What constitutes sexual harassment?

When it comes to sexual harassment in the workplace, it can be hard to know what crosses the line. Often, it's tempting to ignore harassment or justify an incident by convincing yourself or others it was just a joke.

However, harassment is serious. Even one incident of verbal harassment is a major problem, and should be dealt with. It sounds simple, but that’s rarely the case. Sometimes it’s difficult to know what constitutes harassment.

Sexual harassment comes in many forms. A few examples include:

  • Comments about a person’s looks or any unwanted conversation that is sexual in nature.
  • Touching someone or making inappropriate advances.
  • When a manager implies they will give you something in exchange for a sexual demand. This is called quid pro quo sexual harassment.
  • Sending or sharing explicit text or images.

As these examples show, there are a variety of behaviors and incidents that can constitute sexual harassment, and these are just a few examples. Anything that makes you feel uncomfortable and is sexual in nature in any way could be harassment.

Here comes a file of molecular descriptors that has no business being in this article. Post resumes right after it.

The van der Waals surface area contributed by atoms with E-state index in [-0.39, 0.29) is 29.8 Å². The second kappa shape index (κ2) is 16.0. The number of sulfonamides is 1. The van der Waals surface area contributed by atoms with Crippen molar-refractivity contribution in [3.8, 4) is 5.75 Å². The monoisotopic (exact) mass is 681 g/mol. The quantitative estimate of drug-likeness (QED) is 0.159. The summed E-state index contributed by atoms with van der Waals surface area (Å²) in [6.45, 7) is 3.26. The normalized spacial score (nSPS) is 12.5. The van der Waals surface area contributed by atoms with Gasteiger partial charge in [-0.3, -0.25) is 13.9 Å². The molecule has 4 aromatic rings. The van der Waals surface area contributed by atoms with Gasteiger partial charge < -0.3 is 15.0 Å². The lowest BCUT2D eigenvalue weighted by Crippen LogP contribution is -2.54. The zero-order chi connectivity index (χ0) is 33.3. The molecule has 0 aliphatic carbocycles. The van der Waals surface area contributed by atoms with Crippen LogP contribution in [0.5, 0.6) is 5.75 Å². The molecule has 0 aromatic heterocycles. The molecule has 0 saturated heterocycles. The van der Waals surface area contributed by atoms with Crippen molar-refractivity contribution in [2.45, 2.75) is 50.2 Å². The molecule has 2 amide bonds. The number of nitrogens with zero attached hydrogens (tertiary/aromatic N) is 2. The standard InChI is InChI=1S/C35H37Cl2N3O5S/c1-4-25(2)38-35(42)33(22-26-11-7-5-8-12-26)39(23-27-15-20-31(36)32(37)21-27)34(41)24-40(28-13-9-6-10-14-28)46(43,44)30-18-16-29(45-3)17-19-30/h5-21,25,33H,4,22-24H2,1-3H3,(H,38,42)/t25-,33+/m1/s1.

How to handle harassment

If you are comfortable approaching the person who harassed you, this can be the best first step. They may not know they are doing anything wrong, and a simple conversation could end the problem.

However, if the harassment doesn’t stop, you should inform your supervisor or manager. If it is a superior harassing you, you should follow your company’s policy, which could include speaking with human resources.

If your situation can’t be easily handled internally, and especially if you are dealing with consistent harassment, you may need to look into taking legal action.

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